The effect of vibrotactile feedback on postural sway during locomotor activities

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The effect of vibrotactile feedback on postural sway during locomotor activities

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Title: The effect of vibrotactile feedback on postural sway during locomotor activities
Author: Sienko, Kathleen H; Balkwill, M David; Oddsson, Lars I E; Wall, Conrad

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Citation: Sienko, Kathleen H, M David Balkwill, Lars I E Oddsson, and Conrad Wall. 2013. “The effect of vibrotactile feedback on postural sway during locomotor activities.” Journal of NeuroEngineering and Rehabilitation 10 (1): 93. doi:10.1186/1743-0003-10-93. http://dx.doi.org/10.1186/1743-0003-10-93.
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Abstract: Background: Although significant progress has been achieved in developing sensory augmentation methods to improve standing balance, attempts to extend this research to locomotion have been quite limited in scope. The goal of this study was to characterize the effects of two real-time feedback displays on locomotor performance during four gait-based tasks ranging in difficulty. Methods: Seven subjects with vestibular deficits used a trunk-based vibrotactile feedback system that provided real-time feedback regarding their medial-lateral (M/L) trunk tilt when they exceeded a subject-specific predefined tilt threshold during slow and self-paced walking, walking along a narrow walkway, and walking on a foam surface. Two feedback display configurations were evaluated: the continuous display provided real-time continuous feedback of trunk tilt, and the gated display provided feedback for 200 ms during the period immediately following heel strike. The root-mean-square (RMS) trunk tilt and percentage of time below the tilt thresholds were calculated for all locomotor tasks. Results: Use of continuous feedback resulted in significant decreases in M/L trunk tilt and increases in percentage times below the tilt thresholds during narrow and foam trials. The gated display produced generally smaller changes. Conclusions: This preliminary study demonstrated that use of continuous vibrotactile feedback during challenging locomotor tasks allowed subjects with vestibular deficits to significantly decrease M/L RMS trunk tilt. Analysis of the results also showed that continuous feedback was superior.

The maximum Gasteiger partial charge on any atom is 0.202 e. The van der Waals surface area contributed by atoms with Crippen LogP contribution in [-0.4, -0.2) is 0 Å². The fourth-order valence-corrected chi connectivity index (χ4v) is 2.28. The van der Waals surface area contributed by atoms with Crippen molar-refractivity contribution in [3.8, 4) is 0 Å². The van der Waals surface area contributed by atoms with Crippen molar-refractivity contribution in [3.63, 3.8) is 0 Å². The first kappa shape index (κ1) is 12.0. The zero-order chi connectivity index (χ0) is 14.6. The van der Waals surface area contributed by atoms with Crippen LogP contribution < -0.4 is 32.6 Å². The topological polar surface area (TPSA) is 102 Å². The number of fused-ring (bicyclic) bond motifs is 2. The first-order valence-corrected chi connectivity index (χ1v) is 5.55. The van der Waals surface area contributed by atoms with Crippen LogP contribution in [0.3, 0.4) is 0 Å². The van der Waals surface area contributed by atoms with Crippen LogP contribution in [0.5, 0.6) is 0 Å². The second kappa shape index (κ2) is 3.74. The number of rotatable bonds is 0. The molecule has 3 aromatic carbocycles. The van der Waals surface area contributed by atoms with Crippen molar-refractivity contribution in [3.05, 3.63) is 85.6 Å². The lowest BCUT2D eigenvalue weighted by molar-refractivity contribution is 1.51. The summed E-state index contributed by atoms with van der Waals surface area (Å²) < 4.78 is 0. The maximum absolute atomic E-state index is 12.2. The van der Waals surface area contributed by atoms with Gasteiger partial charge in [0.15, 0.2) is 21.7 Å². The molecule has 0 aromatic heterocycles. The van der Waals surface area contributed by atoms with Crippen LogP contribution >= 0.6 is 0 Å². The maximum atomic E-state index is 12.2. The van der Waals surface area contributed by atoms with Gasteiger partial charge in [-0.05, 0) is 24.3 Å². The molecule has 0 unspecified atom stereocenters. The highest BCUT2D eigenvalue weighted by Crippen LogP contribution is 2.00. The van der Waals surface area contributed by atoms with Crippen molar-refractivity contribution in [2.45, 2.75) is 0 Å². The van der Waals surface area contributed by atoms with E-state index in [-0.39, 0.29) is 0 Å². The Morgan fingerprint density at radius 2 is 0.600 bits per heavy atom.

Published Version: doi:10.1186/1743-0003-10-93
Other Sources: http://www.ncbi.nlm.nih.gov/pmc/articles/PMC3751349/pdf/
Terms of Use: This article is made available under the terms and conditions applicable to Other Posted Material, as set forth at http://nrs.harvard.edu/urn-3:HUL.InstRepos:dash.current.terms-of-use#LAA
Citable link to this page: http://nrs.harvard.edu/urn-3:HUL.InstRepos:11855868
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